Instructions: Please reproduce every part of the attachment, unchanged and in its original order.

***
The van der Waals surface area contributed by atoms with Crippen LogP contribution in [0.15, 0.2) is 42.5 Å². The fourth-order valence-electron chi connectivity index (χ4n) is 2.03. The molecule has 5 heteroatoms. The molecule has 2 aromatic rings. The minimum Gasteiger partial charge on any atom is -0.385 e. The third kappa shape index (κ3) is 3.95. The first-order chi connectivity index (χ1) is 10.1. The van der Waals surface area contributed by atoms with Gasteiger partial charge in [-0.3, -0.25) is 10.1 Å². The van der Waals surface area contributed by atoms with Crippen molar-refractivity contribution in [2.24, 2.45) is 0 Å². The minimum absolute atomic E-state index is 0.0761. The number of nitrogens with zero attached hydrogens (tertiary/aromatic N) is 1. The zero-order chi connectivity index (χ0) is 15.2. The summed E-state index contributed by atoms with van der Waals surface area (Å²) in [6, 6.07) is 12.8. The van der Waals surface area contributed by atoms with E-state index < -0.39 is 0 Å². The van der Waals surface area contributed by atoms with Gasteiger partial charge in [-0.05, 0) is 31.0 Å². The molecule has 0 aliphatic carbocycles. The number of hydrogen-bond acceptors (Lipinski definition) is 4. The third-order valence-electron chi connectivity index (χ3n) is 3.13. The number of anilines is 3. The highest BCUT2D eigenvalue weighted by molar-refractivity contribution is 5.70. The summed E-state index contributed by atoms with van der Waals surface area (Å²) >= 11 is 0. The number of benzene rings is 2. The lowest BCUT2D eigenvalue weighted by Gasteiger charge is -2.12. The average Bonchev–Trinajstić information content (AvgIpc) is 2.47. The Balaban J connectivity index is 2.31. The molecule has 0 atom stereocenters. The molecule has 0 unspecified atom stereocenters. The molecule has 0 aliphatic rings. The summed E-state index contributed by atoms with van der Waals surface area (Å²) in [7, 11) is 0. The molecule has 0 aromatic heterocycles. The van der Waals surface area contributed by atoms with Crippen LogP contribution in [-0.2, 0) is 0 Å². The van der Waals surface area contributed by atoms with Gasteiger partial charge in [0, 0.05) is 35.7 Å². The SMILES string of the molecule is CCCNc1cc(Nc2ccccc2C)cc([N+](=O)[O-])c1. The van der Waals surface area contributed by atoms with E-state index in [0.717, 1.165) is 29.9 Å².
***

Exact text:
The van der Waals surface area contributed by atoms with Crippen LogP contribution in [0.15, 0.2) is 42.5 Å². The fourth-order valence-electron chi connectivity index (χ4n) is 2.03. The molecule has 5 heteroatoms. The molecule has 2 aromatic rings. The minimum Gasteiger partial charge on any atom is -0.385 e. The third kappa shape index (κ3) is 3.95. The first-order chi connectivity index (χ1) is 10.1. The van der Waals surface area contributed by atoms with Gasteiger partial charge in [-0.3, -0.25) is 10.1 Å². The van der Waals surface area contributed by atoms with Crippen molar-refractivity contribution in [2.24, 2.45) is 0 Å². The minimum absolute atomic E-state index is 0.0761. The number of nitrogens with zero attached hydrogens (tertiary/aromatic N) is 1. The zero-order chi connectivity index (χ0) is 15.2. The summed E-state index contributed by atoms with van der Waals surface area (Å²) in [6, 6.07) is 12.8. The van der Waals surface area contributed by atoms with E-state index < -0.39 is 0 Å². The van der Waals surface area contributed by atoms with Gasteiger partial charge in [-0.05, 0) is 31.0 Å². The molecule has 0 aliphatic carbocycles. The number of hydrogen-bond acceptors (Lipinski definition) is 4. The third-order valence-electron chi connectivity index (χ3n) is 3.13. The number of anilines is 3. The highest BCUT2D eigenvalue weighted by molar-refractivity contribution is 5.70. The summed E-state index contributed by atoms with van der Waals surface area (Å²) >= 11 is 0. The number of benzene rings is 2. The lowest BCUT2D eigenvalue weighted by Gasteiger charge is -2.12. The average Bonchev–Trinajstić information content (AvgIpc) is 2.47. The Balaban J connectivity index is 2.31. The molecule has 0 atom stereocenters. The molecule has 0 unspecified atom stereocenters. The molecule has 0 aliphatic rings. The summed E-state index contributed by atoms with van der Waals surface area (Å²) in [7, 11) is 0. The molecule has 0 aromatic heterocycles. The van der Waals surface area contributed by atoms with Crippen LogP contribution in [-0.2, 0) is 0 Å². The van der Waals surface area contributed by atoms with Gasteiger partial charge in [0, 0.05) is 35.7 Å². The SMILES string of the molecule is CCCNc1cc(Nc2ccccc2C)cc([N+](=O)[O-])c1. The van der Waals surface area contributed by atoms with E-state index in [0.717, 1.165) is 29.9 Å².